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Old 06-09-2014, 04:33 AM   #1 (permalink)
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question on comparing emissions numbers

I have seen results of emissions testing posted online using both parts-per-million and grams-per-mile (or grams-per-kilometer). It seems to me that these numbers would not be directly comparable. Using grams-per-mile, a larger engine/vehicle would tend to emit more than a smaller one. Whereas going by PPM, a large engine could very well score lower numbers compared to a smaller engine, despite emitting more total pollutants in practice.

Although, I'm not sure exactly what routine they go through to test emissions. I imagine that it is at most a simulation of driving a certain distance. The "per-mile" label could be a misnomer.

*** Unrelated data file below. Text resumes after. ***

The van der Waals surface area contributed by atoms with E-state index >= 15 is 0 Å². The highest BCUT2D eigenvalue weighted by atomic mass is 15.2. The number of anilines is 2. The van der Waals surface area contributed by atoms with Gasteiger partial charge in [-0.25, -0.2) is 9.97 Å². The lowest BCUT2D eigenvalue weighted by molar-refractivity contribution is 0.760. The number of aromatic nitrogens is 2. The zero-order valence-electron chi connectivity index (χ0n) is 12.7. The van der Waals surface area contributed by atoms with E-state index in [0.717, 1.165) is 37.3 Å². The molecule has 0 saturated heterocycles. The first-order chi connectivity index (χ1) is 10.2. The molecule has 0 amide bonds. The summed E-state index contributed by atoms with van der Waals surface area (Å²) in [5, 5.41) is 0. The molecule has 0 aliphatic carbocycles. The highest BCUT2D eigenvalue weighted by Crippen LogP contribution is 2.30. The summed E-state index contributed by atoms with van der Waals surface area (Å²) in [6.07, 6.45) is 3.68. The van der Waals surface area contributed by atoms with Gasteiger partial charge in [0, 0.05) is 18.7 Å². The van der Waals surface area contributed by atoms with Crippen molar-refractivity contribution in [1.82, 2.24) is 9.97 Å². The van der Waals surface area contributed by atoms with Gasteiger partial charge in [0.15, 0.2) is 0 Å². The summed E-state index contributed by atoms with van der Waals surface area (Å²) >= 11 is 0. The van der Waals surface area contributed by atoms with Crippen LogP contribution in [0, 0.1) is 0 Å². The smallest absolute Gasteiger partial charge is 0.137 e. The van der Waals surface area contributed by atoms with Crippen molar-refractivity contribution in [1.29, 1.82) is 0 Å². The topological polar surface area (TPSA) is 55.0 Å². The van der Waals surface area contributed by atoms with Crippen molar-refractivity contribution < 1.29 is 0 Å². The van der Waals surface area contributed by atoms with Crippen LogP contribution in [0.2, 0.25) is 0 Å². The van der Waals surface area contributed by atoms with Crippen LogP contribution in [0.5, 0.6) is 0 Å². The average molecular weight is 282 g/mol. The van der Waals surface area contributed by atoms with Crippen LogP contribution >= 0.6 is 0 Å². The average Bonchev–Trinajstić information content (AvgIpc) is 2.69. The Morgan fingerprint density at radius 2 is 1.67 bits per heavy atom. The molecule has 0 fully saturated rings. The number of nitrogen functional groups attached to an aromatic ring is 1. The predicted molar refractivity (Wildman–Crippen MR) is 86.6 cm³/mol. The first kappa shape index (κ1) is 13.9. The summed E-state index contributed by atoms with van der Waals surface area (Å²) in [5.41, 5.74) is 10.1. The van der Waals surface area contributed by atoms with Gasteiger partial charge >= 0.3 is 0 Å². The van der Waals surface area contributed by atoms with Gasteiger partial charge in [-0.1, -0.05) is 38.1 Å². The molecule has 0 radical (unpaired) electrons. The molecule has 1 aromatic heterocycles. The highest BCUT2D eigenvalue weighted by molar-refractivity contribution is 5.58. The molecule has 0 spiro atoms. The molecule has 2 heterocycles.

But I have seen Aus. and Euro standards quoted as being in mass/distance units, and at least one US state, eg.:

Aus. (grams per mile)
'76 3.36 38.9 3.06
'86 1.49 15.0 3.06
'99 0.42 3.38 1.01
'04 ---- 3.54 ---- HC+NOx=0.80 (Euro 2)
'06 0.32 3.70 0.24 (Euro 3)
'10 0.16 1.61 0.13 (Euro 4)

Maryland (grams per mile)
'00 0.70 15.0 1.80

Is it possible to tell whether a vehicle that meets one standard would meet another, or is the testing methodology simply incompatible in some cases? I ask mainly out of curiosity, because emissions aren't tested where I live. But sometimes the LEV/ULEV/etc. ratings are advertised, and it would be nice to know what these actually mean and how they compare to everything else.

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